gathered in the main square to demand their back pay. The workers “have
to take to the streets!” they wrote in an open letter to Mr. Putin.
In a tradition dating from Soviet times, most firms, and especially
state-run companies, tend to cut hours or stop paying salaries rather
than fire people to diminish the chances for social unrest.
In Moscow on Wednesday, about 15 employees of Sbarro, the pizza chain
based in Ohio, stood in the brutal cold outside one franchise holding
signs saying, “Give us our money.” Several said they had not been paid
for at least three months.
“They just tell us they have problems,” said Sergei Yudichev, 50, a
driver for the chain for more than two years.
Albeit poorer, Russia remains a petro state, so there are pockets of
plenty. Rolls-Royce reported a 5 percent jump in sales last year, the
rich splurging as the value of their assets nose-dived.
Others just seemed oblivious. Moscow’s City Hall advertised for tenders
for its banquets, noting that menu items should include foie gras and
Parma ham (which is banned elsewhere in Russia because of sanctions).
Social media erupted in mocking resentment. One Russian quoted a famous
line by the Russian poet Vladimir Mayakovski from the 1917 revolution,
“Eat pineapples, munch your grouse!” and left unstated the second line,
“Your last day is coming, bourgeois!”
Russia pumped record amounts of oil last year, nearly 11 million barrels
per day, but that pace will not save it in the current global glut. The
main government strategy so far seems to be to cut spending and to rely
on its reserves until oil prices improve.
Russia has around $360 billion in foreign currency reserves and some
$120 billion in two rainy day funds, down from just under $160 billion a
year ago. At current spending rates, however, the two funds are expected
to last only 18 months. It might also sell significant stakes in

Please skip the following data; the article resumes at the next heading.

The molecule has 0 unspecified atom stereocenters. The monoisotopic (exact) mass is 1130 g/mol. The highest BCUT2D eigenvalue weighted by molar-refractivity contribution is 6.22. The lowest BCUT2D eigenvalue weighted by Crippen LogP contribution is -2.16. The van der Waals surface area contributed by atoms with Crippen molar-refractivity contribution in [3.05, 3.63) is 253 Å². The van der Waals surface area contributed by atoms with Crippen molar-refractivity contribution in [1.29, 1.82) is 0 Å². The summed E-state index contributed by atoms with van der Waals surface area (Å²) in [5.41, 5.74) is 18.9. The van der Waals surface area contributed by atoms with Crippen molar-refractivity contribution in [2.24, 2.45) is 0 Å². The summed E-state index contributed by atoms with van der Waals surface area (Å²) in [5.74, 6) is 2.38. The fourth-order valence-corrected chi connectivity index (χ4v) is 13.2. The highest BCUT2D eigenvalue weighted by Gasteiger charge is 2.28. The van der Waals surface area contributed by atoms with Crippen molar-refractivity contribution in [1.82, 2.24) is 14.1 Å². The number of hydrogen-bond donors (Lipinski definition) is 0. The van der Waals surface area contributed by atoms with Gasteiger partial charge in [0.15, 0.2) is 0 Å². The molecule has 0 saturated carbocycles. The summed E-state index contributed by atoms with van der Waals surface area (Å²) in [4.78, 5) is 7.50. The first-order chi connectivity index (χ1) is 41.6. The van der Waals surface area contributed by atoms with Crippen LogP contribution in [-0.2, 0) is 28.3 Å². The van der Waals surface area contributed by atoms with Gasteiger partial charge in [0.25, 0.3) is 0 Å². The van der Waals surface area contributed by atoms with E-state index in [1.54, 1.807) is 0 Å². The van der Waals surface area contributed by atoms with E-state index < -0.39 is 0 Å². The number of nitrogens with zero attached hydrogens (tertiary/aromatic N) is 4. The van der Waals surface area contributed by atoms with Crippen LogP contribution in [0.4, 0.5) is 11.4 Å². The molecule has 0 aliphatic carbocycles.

state-run companies like the oil giant Rosneft or Sberbank, and it will
not increase military spending.
Mr. Titov, a veteran organizer for the Communist Party, said he felt the
economic problems were contributing to a corrosive sense of drift.
“Russia always lived with some manner of national idea, a goal: We were
building socialism and communism,” he said. “But there is no national
idea. Now, we just go with the flow and it is not clear in what direction.”
Russian involvement in wars in Ukraine and Syria has swelled the general
whirlpool of anxiety, with the possibility of a global war discussed on
state-run television. Some analysts accuse the Kremlin of deliberately
seeking overseas adventures to distract people from domestic economic woes.
“People are more alarmed and more tense, because now we are speaking not
only about their well-being, but their lives in general,” said Valery
Fedorov, director general of the government-owned Russia Public Opinion
Research Center, known by its Russian initials, Vciom.
Many analysts expect people to do what Russians always do in hard times
— hunker down, tend to their vegetable plots and wait it out. Others say
that Russians have gotten used to a higher standard of living and that
they will protest losing it.
The government allows street protests over issues like lost wages, but
its distinctly authoritarian edge emerges in the face of political action.
ocal governments have reacted lightly to the protests. The governor of
the Krasnodar Region restored transportation passes for the older
Russians receiving the lowest pensions.
Some residents, like Mr. Titov, groused that the wealth was being wasted
on prestige projects rather than helping ordinary people. Still, he does
not expect Russians to sour on Mr. Putin any time soon. In nearby Sochi,
Russia spent around $50 billion to host the 2014 Winter Olympics, and a
similar construction juggernaut is building stadiums nationwide for the
2018 World Cup.
“The Russian people got what they wanted, a czar ruling the country,” he
said of Mr. Putin. “What we need is an effective manager, but what we
got is the Olympics, soccer and war.”
Alexandra Odynova contributed reporting from Krasnodar, and Ivan
Nechepurenko from Moscow.